“Actually what we’re trying to do by closing on a Sunday is overcome other issues, which are about working structures and margins. It’s a low-margin business and therefore you don’t have the luxury of enough bandwidth of colleagues to cover all of the hours that we need to trade.”
Improving the recruitment process to slow staff turnover
Vertu Motors was one of the first UK motor retailers to launch a jobs and careers website. Once candidates are selected, its recruitment process involves a first interview, psychometric testing and a second competency-based interview process.
However, it is another area that cannot be allowed to stand still. Crane has been going through every job offer letter proposed across the group, requesting the interview forms – in a couple of instances there wasn’t one, which identified an issue to tackle – and using those forms to monitor the quality of the interview.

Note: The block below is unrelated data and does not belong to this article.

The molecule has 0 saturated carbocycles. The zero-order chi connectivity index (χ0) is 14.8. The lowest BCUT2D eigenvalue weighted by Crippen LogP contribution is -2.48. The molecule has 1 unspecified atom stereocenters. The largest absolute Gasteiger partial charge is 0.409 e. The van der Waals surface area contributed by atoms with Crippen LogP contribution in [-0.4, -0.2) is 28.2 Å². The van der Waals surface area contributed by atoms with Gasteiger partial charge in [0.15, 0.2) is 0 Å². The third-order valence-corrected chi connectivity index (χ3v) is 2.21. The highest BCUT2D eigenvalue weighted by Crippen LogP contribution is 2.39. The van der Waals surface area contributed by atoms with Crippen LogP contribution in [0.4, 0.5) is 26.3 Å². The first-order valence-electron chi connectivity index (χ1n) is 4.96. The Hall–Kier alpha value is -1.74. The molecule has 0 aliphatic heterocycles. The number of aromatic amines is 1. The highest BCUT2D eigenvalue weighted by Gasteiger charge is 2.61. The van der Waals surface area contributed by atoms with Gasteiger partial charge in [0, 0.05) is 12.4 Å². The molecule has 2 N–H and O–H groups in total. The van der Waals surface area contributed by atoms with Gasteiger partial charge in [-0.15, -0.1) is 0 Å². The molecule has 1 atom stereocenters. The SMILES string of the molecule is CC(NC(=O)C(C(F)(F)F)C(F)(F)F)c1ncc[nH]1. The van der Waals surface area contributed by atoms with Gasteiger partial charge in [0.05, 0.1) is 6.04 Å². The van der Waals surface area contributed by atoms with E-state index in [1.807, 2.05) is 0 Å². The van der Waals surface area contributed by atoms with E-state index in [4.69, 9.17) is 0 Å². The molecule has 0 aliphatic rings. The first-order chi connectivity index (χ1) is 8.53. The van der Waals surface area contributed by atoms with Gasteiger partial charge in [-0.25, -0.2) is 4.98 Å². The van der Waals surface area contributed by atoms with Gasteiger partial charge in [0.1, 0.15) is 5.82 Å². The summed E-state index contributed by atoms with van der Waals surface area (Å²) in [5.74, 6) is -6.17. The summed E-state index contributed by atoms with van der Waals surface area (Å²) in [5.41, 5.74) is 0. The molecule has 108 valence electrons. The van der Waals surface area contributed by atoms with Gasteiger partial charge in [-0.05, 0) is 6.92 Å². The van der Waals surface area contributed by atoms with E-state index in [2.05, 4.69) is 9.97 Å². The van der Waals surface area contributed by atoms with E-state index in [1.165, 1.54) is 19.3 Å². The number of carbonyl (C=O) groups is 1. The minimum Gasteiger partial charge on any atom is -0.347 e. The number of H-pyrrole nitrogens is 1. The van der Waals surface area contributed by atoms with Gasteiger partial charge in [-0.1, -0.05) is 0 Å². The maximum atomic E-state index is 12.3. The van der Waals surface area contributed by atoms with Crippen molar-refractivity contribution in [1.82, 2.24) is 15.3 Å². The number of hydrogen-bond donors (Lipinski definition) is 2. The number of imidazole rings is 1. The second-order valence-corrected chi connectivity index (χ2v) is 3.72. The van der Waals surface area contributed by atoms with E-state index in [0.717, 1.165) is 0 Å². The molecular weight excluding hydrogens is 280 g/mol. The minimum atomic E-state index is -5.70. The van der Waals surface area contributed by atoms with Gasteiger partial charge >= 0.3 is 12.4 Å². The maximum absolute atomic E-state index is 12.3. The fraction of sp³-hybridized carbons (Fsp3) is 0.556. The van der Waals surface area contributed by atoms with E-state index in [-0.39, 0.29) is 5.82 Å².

This has stemmed from the suspicion that one underlying reason for sales executive turnover could be that the group’s recruitment needs to improve. Forrester would like to have a measure for all Vertu’s directors and managers of how good a recruiter they are, of whether their recruits perform or leave.
Such measurements will be used to identify training needs. Ultimately, if a manager is talented at what they do, but simply not strong at recruiting, the group will get someone else to do the recruiting for them.
The senior team at Vertu take their role as business leaders very seriously. As advocates of management gurus such as Dave Anderson and Don Reid, whom they bring over from America to train their line managers, and fervent readers of business guides and leadership, they see their role as ‘servant-leaders’ who must motivate and take decisions that support Vertu employees’ ability to do their own jobs better.